Thursday, December 1, 2022

Review: "PEARL" Horror Film is as Crazy as It Wants to Be

TRASH IN MY EYE No. 72 of 2022 (No. 1884) by Leroy Douresseaux

Pearl (2022)
Running time:  102 minutes (1 hour, 42 minutes)
MPA – R for some strong violence, gore, strong sexual content and graphic nudity
WRITERS: Ti West and Mia Goth (based on characters created by Ti West)
PRODUCERS:  Jacob Jaffke, Harrison Kreiss, Kevin Turen, and Ti West
CINEMATOGRAPHER:  Eliot Rockett (D.o.P.)
EDITOR:  Ti West
COMPOSERS:  Tyler Bates and Tim Williams


Starring:  Mia Goth, David Corenswet, Tandi Wright, Matthew Sunderland, Emma Jenkins-Purro, Alistair Sewell, and Amelia Reid

Pearl is a 2022 horror film from director Ti West.  The film serves as a prequel to the 2022 horror film, X, and is also the second entry in the “X” film series.  The film focuses on a young woman who feels trapped on her family's isolated farm where she dreams of stardom and harbors a dark side.

Pearl opens in 1918.  In Europe, World War I rages on, and in the United States, the homefront is plagued by an influenza pandemic.  The story focuses on Pearl (Mia Goth), a young woman who lives on a Texas farm with her parents who are German immigrants.  Pearl's husband, Howard (Alistair Sewell), is serving in WWI.  Her domineering mother, Ruth (Tandi Wright), insists that Pearl always work, either tending to the animals or caring for her paralyzed father (Matthew Sunderland).

However, Pearl longs for a more glamorous life, and she visits the local cinema where she can watch silent films.  Pearl wishes she could be like one of the chorus girls she sees in her favorite films.  Pearl wants to be a star, but she also shows signs of being quite the disturbed individual:  killing farm animals, abusing her father, and thinking about killing people.

Pearl is certainly a horror movie, but the film is also a psychological drama and suspense and mystery thriller.  Writer-director Ti West and writer-star Mia Goth plumb the depths of Pearl's character, her conflicts, and her dreams.  Pearl is like other people, although she does not think so.  What makes her stand out is that he murderous impulses are not held in check and only get worse.

Pearl is also an edgy immigrant family drama that uses the clash between the old (the immigrant) parents and the new (Pearl the daughter) as a vehicle for Pearl's rage.  From the moment the story introduces Pearl's tiresome mother, Ruth, the family conflict devolves into a tawdry, yet alluring Gothic horror of the kind that recalls the work of the late novelist, V.C. Andrews (1923-86).  The demands of Pearl's parents, especially the bitter Ruth, with her ruthless tongue, push out the darker aspects of Pearl's identity and personality.

Pearl builds its suspense and mystery on a game of time and fate.  When will the repressed homicidal aspects of her personality, which Pearl seems to think of as her “true self,” come busting out?  Pearl's dreams might be pipe dreams, but in her performance, Mia Goth convinces her audience that Pearl really does want to perform for the people she believes could be her audience.  Pearl wants to be loved, but she believes that the real her cannot be loved, nor is true self worthy of love.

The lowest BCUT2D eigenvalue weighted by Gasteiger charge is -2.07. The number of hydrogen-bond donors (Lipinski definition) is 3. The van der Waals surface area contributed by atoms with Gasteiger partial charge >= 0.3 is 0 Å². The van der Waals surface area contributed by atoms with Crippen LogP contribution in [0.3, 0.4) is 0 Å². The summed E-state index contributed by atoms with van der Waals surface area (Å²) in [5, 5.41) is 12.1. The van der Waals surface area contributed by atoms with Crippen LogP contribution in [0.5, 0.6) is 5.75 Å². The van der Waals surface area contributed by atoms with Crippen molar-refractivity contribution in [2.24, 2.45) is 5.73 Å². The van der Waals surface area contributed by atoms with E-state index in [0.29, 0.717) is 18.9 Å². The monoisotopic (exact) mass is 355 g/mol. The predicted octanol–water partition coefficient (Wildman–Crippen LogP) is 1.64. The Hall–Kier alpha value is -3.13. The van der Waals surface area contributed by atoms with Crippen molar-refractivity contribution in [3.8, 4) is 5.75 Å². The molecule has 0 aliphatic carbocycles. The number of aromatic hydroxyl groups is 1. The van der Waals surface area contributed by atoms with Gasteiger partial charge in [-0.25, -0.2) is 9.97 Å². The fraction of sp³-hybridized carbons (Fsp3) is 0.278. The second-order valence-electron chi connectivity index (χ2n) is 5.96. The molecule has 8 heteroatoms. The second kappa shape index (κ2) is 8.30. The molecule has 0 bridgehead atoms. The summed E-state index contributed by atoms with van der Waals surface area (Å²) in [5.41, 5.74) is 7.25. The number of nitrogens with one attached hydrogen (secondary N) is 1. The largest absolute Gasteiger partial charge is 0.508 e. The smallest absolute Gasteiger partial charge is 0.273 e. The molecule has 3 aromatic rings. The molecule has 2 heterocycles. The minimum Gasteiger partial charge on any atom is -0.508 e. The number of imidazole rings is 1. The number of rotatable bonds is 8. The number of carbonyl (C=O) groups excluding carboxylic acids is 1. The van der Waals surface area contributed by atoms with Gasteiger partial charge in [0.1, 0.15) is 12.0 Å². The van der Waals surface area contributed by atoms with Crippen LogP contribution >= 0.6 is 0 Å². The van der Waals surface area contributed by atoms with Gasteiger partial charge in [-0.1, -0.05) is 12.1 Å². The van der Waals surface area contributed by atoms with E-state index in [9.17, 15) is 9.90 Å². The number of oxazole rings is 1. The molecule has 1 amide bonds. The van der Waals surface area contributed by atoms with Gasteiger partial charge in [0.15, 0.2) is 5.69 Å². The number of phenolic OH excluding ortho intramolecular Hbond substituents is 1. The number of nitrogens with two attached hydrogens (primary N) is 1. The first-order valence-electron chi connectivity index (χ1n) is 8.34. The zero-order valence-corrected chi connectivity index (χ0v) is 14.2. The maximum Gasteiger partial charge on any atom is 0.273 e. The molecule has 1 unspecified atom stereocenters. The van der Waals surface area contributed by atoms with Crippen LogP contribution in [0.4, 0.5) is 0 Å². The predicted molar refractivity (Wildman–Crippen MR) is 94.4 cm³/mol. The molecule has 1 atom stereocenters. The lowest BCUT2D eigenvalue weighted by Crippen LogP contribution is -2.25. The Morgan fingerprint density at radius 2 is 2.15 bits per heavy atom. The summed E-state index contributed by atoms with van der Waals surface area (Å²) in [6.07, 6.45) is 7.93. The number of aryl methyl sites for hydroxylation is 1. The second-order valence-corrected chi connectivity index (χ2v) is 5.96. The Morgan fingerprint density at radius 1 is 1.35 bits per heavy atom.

Pearl is complicated.  Horror films have long dealt with duality – killer and victim.  However, there is a strain of horror that deals with lead characters that are sometimes sympathetic.  They also turn out to have personality disorders that result in the compulsion to brutally kill people within their reach.  In the 1976 film, Carrie (based on Stephen King's 1974 of the same name), the title character seems to have her dark side forced out of her.  Pearl forces a light side of herself out into the world, but her homicidal nature does not need to be pushed out.  It does not need much coaxing to come out and play a game of death with unwary victims.

As a team, Ti West and Mia Goth deliver a truly unique cinematic work of horror and (yes) suspense in Pearl.  As Pearl the character, Goth is the pounding hell-spawned heart of this film, and it needs a strong heart.  Honestly, outside of Pearl the character, Pearl the film's plot, characters, and setting art surreal to the point of being too cute.

In the second half of the film, Goth has a delightful dance sequence that personifies to the depth of Pearl's character.  I can see why Oscar-winning director Martin Scorsese says that Goth's performance here is Oscar worthy.  Mia Goth liberates horror of its needs for scream queens, masked killers, final girls, and supernatural theatrics.  Pearl shows that horror movies can be quite horrifying simply by imagining the ultimate heart of darkness in its prettiest maidens, smiling waifs, and perky sprites – you know, the kind of female that is usually the victim in scary movies.

8 of 10
★★★★ out of 4 stars

Wednesday, November 30, 2022

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